Swiss Army Knife — Want to open wine bottles in your hotel room, slice cheese from the market, or cut up that focaccia from the bakery? You’ll be so glad you brought along a Swiss Army Knife!
Comfortable Day Bag — Aim for something comfortable, medium-sized, and not flashy. If you want extra security, I’ve heard great things from friends about Pacsafe’s backpack.
Umbrella — Option A: Plan on buying an umbrella when it starts pouring down rain. Option B: Plan ahead and buy a (probably much sturdier) umbrella before leaving. Option C: Hope you get lucky with the weather (but fair warning, we’ve never been to Italy and avoided rain entirely!).
Sunglasses — You’ll be glad you put these on your packing list for Italy–though if you forget to throw in your sunglasses when packing for Italy, you’ll find plenty of places to pick up a pair there, too!
Small Pack of Tissues — Most bathrooms in Italy will have toilet paper, but not all of them (especially in smaller train stations). Bring a small pack of tissues, toss them in your day bag, and you won’t have to worry about it.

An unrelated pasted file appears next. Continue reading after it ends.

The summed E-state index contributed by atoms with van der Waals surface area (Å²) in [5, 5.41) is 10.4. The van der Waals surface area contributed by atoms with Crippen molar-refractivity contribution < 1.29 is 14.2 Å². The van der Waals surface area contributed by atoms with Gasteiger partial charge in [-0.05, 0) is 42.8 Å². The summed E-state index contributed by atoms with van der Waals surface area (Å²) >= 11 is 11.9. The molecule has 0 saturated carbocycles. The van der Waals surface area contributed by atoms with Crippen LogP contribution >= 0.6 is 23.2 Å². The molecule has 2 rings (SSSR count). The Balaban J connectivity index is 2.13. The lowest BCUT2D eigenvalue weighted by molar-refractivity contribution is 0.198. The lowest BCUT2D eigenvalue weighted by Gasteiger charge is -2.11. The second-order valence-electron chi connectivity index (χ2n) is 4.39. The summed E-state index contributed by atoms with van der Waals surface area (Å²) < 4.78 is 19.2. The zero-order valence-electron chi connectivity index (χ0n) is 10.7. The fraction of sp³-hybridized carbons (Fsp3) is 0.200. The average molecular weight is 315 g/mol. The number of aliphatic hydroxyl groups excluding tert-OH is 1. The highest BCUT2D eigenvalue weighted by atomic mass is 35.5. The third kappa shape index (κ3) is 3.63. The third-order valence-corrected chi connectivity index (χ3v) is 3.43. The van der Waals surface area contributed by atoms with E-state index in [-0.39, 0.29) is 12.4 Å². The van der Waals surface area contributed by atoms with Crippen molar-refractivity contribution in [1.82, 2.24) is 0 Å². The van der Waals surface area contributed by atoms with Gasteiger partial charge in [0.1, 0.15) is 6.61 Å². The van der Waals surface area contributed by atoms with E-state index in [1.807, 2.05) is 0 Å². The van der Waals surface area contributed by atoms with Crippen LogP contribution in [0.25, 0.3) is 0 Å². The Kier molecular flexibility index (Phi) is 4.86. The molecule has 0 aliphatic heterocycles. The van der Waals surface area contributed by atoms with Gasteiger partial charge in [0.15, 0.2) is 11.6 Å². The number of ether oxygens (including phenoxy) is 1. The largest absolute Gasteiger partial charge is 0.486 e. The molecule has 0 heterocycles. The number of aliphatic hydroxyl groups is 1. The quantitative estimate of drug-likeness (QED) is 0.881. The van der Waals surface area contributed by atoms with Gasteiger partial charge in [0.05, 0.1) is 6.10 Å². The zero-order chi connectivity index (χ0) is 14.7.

Student ID — If you’re a student, you’ll be entitled to lots of discounts on museums and attractions in Italy. Be sure to add it to your Italy packing list!
Sunscreen — Because sunburns are never a good look in vacation photos
Cell Phone — We spent more than a year traveling without working cell phones, just relying on wifi… and while that’s completely fine, we would never go back. Consider purchasing an international plan for your cell phone (most carriers offer them), or, if you have an unlocked phone, you can just by a local SIM card once you land in Italy.
Purell Hand Sanitizer — We’ve never been sorry to have this floating around in our day bag.
Extra Room in Your Luggage — Italy is the ultimate foodie souvenir destination: wine, olive oil, truffle oil, cantucci cookies, cheese, truffles… the list goes on, and on, and on–and that’s without even getting to the clothes, leather goods, or housewares you might like to pick up! Do yourself a favor and leave a little extra room at the top of your suitcase when you pack for Italy.